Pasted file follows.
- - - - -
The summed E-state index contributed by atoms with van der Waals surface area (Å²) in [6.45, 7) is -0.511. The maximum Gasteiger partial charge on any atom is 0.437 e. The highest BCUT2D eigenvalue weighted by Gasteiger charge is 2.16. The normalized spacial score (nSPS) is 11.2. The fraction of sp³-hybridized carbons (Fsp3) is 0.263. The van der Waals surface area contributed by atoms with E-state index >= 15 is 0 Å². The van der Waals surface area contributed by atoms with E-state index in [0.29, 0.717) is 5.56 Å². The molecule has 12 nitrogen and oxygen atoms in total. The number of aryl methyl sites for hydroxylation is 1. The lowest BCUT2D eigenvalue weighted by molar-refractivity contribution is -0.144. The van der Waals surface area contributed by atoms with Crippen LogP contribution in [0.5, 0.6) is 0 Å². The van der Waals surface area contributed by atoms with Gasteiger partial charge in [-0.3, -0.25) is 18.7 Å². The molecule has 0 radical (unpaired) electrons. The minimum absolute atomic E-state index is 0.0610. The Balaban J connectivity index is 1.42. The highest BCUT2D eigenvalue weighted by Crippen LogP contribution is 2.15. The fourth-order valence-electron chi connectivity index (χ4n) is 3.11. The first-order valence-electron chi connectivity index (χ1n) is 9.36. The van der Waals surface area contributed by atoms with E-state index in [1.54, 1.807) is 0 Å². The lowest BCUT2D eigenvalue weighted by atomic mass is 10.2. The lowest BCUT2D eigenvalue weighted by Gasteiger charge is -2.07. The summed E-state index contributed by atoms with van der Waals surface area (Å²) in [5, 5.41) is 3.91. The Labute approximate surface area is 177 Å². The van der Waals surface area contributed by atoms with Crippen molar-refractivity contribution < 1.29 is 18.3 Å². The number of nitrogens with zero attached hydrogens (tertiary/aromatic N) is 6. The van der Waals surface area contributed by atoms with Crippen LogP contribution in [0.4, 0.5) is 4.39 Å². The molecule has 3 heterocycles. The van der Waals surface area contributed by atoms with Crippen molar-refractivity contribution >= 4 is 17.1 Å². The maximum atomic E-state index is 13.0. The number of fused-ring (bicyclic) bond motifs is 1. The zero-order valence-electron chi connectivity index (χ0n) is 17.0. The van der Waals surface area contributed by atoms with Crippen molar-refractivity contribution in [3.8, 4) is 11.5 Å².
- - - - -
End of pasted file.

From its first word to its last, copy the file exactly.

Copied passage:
The summed E-state index contributed by atoms with van der Waals surface area (Å²) in [6.45, 7) is -0.511. The maximum Gasteiger partial charge on any atom is 0.437 e. The highest BCUT2D eigenvalue weighted by Gasteiger charge is 2.16. The normalized spacial score (nSPS) is 11.2. The fraction of sp³-hybridized carbons (Fsp3) is 0.263. The van der Waals surface area contributed by atoms with E-state index >= 15 is 0 Å². The van der Waals surface area contributed by atoms with E-state index in [0.29, 0.717) is 5.56 Å². The molecule has 12 nitrogen and oxygen atoms in total. The number of aryl methyl sites for hydroxylation is 1. The lowest BCUT2D eigenvalue weighted by molar-refractivity contribution is -0.144. The van der Waals surface area contributed by atoms with Crippen LogP contribution in [0.5, 0.6) is 0 Å². The van der Waals surface area contributed by atoms with Gasteiger partial charge in [-0.3, -0.25) is 18.7 Å². The molecule has 0 radical (unpaired) electrons. The minimum absolute atomic E-state index is 0.0610. The Balaban J connectivity index is 1.42. The highest BCUT2D eigenvalue weighted by Crippen LogP contribution is 2.15. The fourth-order valence-electron chi connectivity index (χ4n) is 3.11. The first-order valence-electron chi connectivity index (χ1n) is 9.36. The van der Waals surface area contributed by atoms with E-state index in [1.54, 1.807) is 0 Å². The lowest BCUT2D eigenvalue weighted by atomic mass is 10.2. The lowest BCUT2D eigenvalue weighted by Gasteiger charge is -2.07. The summed E-state index contributed by atoms with van der Waals surface area (Å²) in [5, 5.41) is 3.91. The Labute approximate surface area is 177 Å². The van der Waals surface area contributed by atoms with Crippen molar-refractivity contribution < 1.29 is 18.3 Å². The number of nitrogens with zero attached hydrogens (tertiary/aromatic N) is 6. The van der Waals surface area contributed by atoms with Crippen LogP contribution in [0.4, 0.5) is 4.39 Å². The molecule has 3 heterocycles. The van der Waals surface area contributed by atoms with Crippen molar-refractivity contribution >= 4 is 17.1 Å². The maximum atomic E-state index is 13.0. The number of fused-ring (bicyclic) bond motifs is 1. The zero-order valence-electron chi connectivity index (χ0n) is 17.0. The van der Waals surface area contributed by atoms with Crippen molar-refractivity contribution in [3.8, 4) is 11.5 Å².